Raising testosterone levels for 1 year in men aged 65 years or older from moderately low to the middle of the range that is considered normal in younger men showed benefit in sexual function, walking, and mood, according to research published in the February 18 issue of the New England Journal of Medicine.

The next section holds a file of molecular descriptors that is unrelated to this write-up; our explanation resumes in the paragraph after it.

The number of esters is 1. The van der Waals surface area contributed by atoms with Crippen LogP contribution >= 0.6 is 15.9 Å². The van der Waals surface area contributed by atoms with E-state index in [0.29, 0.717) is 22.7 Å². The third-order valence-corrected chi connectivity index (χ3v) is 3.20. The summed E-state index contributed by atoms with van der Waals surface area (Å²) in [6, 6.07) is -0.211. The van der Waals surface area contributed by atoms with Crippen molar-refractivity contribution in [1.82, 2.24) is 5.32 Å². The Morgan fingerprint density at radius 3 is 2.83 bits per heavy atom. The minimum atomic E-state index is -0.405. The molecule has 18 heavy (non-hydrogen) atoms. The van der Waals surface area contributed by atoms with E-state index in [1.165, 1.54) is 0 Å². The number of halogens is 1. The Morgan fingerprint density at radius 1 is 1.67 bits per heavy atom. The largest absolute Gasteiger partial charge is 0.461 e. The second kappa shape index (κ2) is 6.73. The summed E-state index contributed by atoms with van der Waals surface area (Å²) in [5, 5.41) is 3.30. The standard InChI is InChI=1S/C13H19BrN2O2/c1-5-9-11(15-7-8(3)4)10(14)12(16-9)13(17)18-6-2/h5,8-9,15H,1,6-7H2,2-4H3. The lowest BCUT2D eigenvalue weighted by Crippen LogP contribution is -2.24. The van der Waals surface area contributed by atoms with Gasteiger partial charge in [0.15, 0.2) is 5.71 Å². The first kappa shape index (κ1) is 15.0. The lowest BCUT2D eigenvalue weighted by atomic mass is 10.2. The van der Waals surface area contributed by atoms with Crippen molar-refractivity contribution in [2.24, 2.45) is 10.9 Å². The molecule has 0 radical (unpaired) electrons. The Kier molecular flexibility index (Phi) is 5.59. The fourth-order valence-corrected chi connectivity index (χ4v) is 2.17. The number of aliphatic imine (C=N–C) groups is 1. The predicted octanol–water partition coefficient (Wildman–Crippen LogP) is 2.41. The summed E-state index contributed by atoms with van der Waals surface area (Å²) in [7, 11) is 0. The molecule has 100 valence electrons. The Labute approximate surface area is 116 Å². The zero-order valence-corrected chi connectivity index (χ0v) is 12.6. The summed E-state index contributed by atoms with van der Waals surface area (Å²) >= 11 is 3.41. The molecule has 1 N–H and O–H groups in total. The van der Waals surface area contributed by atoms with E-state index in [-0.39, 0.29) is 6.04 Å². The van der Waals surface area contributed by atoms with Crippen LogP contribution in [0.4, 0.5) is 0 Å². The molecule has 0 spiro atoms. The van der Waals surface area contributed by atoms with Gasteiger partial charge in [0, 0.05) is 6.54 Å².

Lead author Peter J. Snyder, MD, and fellow investigators studied the effect of testosterone gel or placebo gel applied for 1 year on 790 men aged 65 years or older with a serum testosterone concentration of less than 275 ng per deciliter and symptoms suggesting hypoandrogenism. Each of the men had participated in the Sexual Function Trial, the Physical Function Trial, and the Vitality Trial, or a combination of these. The researchers found that testosterone treatment increased serum testosterone levels to the mid-normal range for men aged 19 to 40 years and was associated with significantly increased sexual activity, as assessed by the Psychosexual Daily Questionnaire, and significantly increased sexual desire and erectile function. Walking only improved significantly when men in all 3 trials were included (20.5% of those on testosterone vs. 12.6% of those on placebo). Men who received testosterone reported slightly better mood and lower severity of depressive symptoms than those who received placebo.